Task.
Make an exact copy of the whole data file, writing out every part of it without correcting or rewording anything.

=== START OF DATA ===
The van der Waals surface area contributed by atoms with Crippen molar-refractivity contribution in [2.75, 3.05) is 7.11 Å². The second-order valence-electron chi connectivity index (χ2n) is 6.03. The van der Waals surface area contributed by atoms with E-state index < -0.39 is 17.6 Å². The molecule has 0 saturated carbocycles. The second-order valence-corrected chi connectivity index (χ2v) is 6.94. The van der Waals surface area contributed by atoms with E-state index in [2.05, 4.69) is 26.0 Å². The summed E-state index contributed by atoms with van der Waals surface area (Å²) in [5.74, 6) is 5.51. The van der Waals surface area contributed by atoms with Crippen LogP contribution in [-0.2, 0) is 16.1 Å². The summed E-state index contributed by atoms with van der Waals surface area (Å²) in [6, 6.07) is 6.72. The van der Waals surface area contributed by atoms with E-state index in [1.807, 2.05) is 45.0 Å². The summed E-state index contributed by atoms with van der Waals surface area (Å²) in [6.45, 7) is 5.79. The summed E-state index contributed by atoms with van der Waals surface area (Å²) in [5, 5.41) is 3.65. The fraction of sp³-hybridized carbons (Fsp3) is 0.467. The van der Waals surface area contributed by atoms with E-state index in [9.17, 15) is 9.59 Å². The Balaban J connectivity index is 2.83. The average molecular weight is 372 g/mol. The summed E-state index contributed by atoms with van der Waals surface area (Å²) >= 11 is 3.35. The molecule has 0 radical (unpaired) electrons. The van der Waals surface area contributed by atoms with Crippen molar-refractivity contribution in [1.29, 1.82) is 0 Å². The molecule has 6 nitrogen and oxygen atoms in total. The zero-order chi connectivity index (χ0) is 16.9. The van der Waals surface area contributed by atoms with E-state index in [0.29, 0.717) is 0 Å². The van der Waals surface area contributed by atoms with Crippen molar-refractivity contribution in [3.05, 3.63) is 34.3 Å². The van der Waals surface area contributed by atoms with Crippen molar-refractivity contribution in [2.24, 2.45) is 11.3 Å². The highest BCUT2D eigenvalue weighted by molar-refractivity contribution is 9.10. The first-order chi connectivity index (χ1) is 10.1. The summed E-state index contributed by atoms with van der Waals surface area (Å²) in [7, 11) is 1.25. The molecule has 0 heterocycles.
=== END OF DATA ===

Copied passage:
The van der Waals surface area contributed by atoms with Crippen molar-refractivity contribution in [2.75, 3.05) is 7.11 Å². The second-order valence-electron chi connectivity index (χ2n) is 6.03. The van der Waals surface area contributed by atoms with E-state index < -0.39 is 17.6 Å². The molecule has 0 saturated carbocycles. The second-order valence-corrected chi connectivity index (χ2v) is 6.94. The van der Waals surface area contributed by atoms with E-state index in [2.05, 4.69) is 26.0 Å². The summed E-state index contributed by atoms with van der Waals surface area (Å²) in [5.74, 6) is 5.51. The van der Waals surface area contributed by atoms with Crippen LogP contribution in [-0.2, 0) is 16.1 Å². The summed E-state index contributed by atoms with van der Waals surface area (Å²) in [6, 6.07) is 6.72. The van der Waals surface area contributed by atoms with E-state index in [1.807, 2.05) is 45.0 Å². The summed E-state index contributed by atoms with van der Waals surface area (Å²) in [6.45, 7) is 5.79. The summed E-state index contributed by atoms with van der Waals surface area (Å²) in [5, 5.41) is 3.65. The fraction of sp³-hybridized carbons (Fsp3) is 0.467. The van der Waals surface area contributed by atoms with E-state index in [9.17, 15) is 9.59 Å². The Balaban J connectivity index is 2.83. The average molecular weight is 372 g/mol. The summed E-state index contributed by atoms with van der Waals surface area (Å²) >= 11 is 3.35. The molecule has 0 radical (unpaired) electrons. The van der Waals surface area contributed by atoms with Crippen molar-refractivity contribution in [1.29, 1.82) is 0 Å². The molecule has 6 nitrogen and oxygen atoms in total. The zero-order chi connectivity index (χ0) is 16.9. The van der Waals surface area contributed by atoms with E-state index in [0.29, 0.717) is 0 Å². The van der Waals surface area contributed by atoms with Crippen molar-refractivity contribution in [3.05, 3.63) is 34.3 Å². The van der Waals surface area contributed by atoms with Crippen molar-refractivity contribution in [2.24, 2.45) is 11.3 Å². The highest BCUT2D eigenvalue weighted by molar-refractivity contribution is 9.10. The first-order chi connectivity index (χ1) is 10.1. The summed E-state index contributed by atoms with van der Waals surface area (Å²) in [7, 11) is 1.25. The molecule has 0 heterocycles.